The safety of vasopressor-induced hypertension in subarachnoid hemorrhage patients with coexisting unruptured, unprotected intracranial aneurysms

Matthew R. Reynolds, Robert T. Buckley, Santoshi S. Indrakanti, Ali H. Turkmani, Gerald Oh, Emanuela Crobeddu, Kyle M. Fargen, Tarek Y. El Ahmadieh, Andrew M. Naidech, Sepideh Amin-Hanjani, Giuseppe Lanzino, Brian L. Hoh, Bernard Bendok, Gregory J. Zipfel

Research output: Contribution to journalArticle

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Abstract

OBJECT: Vasopressor-induced hypertension (VIH) is an established treatment for patients with aneurysmal subarachnoid hemorrhage (SAH) who develop vasospasm and delayed cerebral ischemia (DCI). However, the safety of VIH in patients with coincident, unruptured, unprotected intracranial aneurysms is uncertain.

METHODS: This retrospective multiinstitutional study identified 1) patients with aneurysmal SAH and 1 or more unruptured, unprotected aneurysms who required VIH therapy (VIH group), and 2) patients with aneurysmal SAH and 1 or more unruptured, unprotected aneurysms who did not require VIH therapy (non-VIH group). All patients had previously undergone surgical or endovascular treatment for the presumed ruptured aneurysm. Comparisons between the VIH and non-VIH patients were made in terms of the patient characteristics, clinical and radiographic severity of SAH, total number of aneurysms, number of ruptured/unruptured aneurysms, aneurysm location/size, number of unruptured and unprotected aneurysms during VIH, severity of vasospasm, degree of hypervolemia, and degree and duration of VIH therapy.

RESULTS: For the VIH group (n = 176), 484 aneurysms were diagnosed, 231 aneurysms were treated, and 253 unruptured aneurysms were left unprotected during 1293 total days of VIH therapy (5.12 total years of VIH therapy for unruptured, unprotected aneurysms). For the non-VIH group (n = 73), 207 aneurysms were diagnosed, 93 aneurysms were treated, and 114 unruptured aneurysms were left unprotected. For the VIH and non-VIH groups, the mean sizes of the ruptured (7.2 ± 0.3 vs 7.8 ± 0.6 mm, respectively; p = 0.27) and unruptured (3.4 ± 0.2 vs 3.2 ± 0.2 mm, respectively; p = 0.40) aneurysms did not differ. The authors observed 1 new SAH from a previously unruptured, unprotected aneurysm in each group (1 of 176 vs 1 of 73 patients; p = 0.50). Baseline patient characteristics and comorbidities were similar between groups. While the degree of hypervolemia was similar between the VIH and non-VIH patients (fluid balance over the first 10 days of therapy: 3146.2 ± 296.4 vs 2910.5 ± 450.7 ml, respectively; p = 0.67), VIH resulted in a significant increase in mean arterial pressure (mean increase over the first 10 days of therapy relative to baseline: 125.1% ± 1.0% vs 98.2% ± 1.2%, respectively; p <0.01) and systolic blood pressure (125.6% ± 1.1% vs. 104.1% ± 5.2%, respectively; p <0.01).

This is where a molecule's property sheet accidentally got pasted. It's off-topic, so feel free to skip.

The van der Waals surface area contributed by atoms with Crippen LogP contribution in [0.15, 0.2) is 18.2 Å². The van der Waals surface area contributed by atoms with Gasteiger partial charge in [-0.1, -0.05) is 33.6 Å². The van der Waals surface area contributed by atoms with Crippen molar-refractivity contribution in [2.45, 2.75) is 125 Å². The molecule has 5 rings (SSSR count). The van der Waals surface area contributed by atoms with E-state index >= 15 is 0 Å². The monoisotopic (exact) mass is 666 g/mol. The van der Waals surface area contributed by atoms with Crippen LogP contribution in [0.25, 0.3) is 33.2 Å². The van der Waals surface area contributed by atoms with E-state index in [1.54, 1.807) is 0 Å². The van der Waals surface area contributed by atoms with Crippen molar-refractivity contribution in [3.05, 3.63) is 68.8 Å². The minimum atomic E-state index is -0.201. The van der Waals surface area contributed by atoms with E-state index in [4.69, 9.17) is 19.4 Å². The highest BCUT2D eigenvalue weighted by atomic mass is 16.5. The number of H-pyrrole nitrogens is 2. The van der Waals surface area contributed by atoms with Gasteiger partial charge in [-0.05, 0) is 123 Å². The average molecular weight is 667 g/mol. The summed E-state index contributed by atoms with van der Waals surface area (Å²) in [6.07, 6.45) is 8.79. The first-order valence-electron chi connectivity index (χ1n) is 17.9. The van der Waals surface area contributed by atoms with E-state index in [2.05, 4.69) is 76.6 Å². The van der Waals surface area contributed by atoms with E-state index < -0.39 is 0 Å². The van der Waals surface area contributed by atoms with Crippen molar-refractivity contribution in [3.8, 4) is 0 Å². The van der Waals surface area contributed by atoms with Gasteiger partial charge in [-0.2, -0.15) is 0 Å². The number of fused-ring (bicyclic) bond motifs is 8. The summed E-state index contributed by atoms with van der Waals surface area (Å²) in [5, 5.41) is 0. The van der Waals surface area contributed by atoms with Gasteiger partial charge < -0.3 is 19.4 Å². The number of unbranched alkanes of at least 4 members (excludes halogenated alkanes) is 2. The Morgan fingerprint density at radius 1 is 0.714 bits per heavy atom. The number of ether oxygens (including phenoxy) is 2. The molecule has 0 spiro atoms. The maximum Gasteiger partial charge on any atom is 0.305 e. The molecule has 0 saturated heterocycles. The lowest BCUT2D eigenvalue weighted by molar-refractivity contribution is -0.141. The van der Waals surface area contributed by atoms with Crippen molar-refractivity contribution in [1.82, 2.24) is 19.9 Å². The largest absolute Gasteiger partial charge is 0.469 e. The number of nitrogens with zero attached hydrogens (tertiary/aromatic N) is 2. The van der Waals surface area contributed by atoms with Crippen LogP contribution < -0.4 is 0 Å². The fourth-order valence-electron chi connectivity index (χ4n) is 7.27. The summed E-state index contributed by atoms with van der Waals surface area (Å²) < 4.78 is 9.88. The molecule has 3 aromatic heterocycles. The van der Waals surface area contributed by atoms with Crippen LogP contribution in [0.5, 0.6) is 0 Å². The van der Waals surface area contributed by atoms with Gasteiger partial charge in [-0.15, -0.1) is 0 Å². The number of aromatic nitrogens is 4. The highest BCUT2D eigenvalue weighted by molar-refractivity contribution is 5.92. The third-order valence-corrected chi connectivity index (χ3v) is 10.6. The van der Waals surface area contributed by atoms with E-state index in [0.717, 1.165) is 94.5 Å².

CONCLUSIONS: For small, unruptured, unprotected intracranial aneurysms in SAH patients, the frequency of aneurysm rupture during VIH therapy is rare. The authors do not recommend withholding VIH therapy from these patients.

Original languageEnglish (US)
Pages (from-to)862-871
Number of pages10
JournalJournal of Neurosurgery
Volume123
Issue number4
DOIs
StatePublished - Oct 1 2015

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Intracranial Aneurysm
Subarachnoid Hemorrhage
Hypertension
Safety
Aneurysm
Therapeutics
Ruptured Aneurysm
Blood Pressure
Water-Electrolyte Balance

Keywords

  • ACA = anterior cerebral artery
  • DCI = delayed cerebral ischemia
  • delayed cerebral ischemia
  • DVT/PE = deep vein thrombosis/pulmonary embolism
  • ICA = internal carotid artery
  • induced hypertension
  • intracranial aneurysm
  • MAP = mean arterial pressure
  • MCA = middle cerebral artery
  • SAH = subarachnoid hemorrhage
  • SBP = systolic blood pressure
  • SEM = standard error of the mean
  • subarachnoid hemorrhage
  • triple-H therapy
  • unprotected
  • unruptured
  • vascular disorders
  • vasospasm
  • VIH = vasopressor-induced hypertension
  • WFNS = World Federation of Neurosurgical Societies

ASJC Scopus subject areas

  • Medicine(all)

Cite this

The safety of vasopressor-induced hypertension in subarachnoid hemorrhage patients with coexisting unruptured, unprotected intracranial aneurysms. / Reynolds, Matthew R.; Buckley, Robert T.; Indrakanti, Santoshi S.; Turkmani, Ali H.; Oh, Gerald; Crobeddu, Emanuela; Fargen, Kyle M.; El Ahmadieh, Tarek Y.; Naidech, Andrew M.; Amin-Hanjani, Sepideh; Lanzino, Giuseppe; Hoh, Brian L.; Bendok, Bernard; Zipfel, Gregory J.

In: Journal of Neurosurgery, Vol. 123, No. 4, 01.10.2015, p. 862-871.

Research output: Contribution to journalArticle

Reynolds, MR, Buckley, RT, Indrakanti, SS, Turkmani, AH, Oh, G, Crobeddu, E, Fargen, KM, El Ahmadieh, TY, Naidech, AM, Amin-Hanjani, S, Lanzino, G, Hoh, BL, Bendok, B & Zipfel, GJ 2015, 'The safety of vasopressor-induced hypertension in subarachnoid hemorrhage patients with coexisting unruptured, unprotected intracranial aneurysms', Journal of Neurosurgery, vol. 123, no. 4, pp. 862-871. https://doi.org/10.3171/2014.12.JNS141201
Reynolds, Matthew R. ; Buckley, Robert T. ; Indrakanti, Santoshi S. ; Turkmani, Ali H. ; Oh, Gerald ; Crobeddu, Emanuela ; Fargen, Kyle M. ; El Ahmadieh, Tarek Y. ; Naidech, Andrew M. ; Amin-Hanjani, Sepideh ; Lanzino, Giuseppe ; Hoh, Brian L. ; Bendok, Bernard ; Zipfel, Gregory J. / The safety of vasopressor-induced hypertension in subarachnoid hemorrhage patients with coexisting unruptured, unprotected intracranial aneurysms. In: Journal of Neurosurgery. 2015 ; Vol. 123, No. 4. pp. 862-871.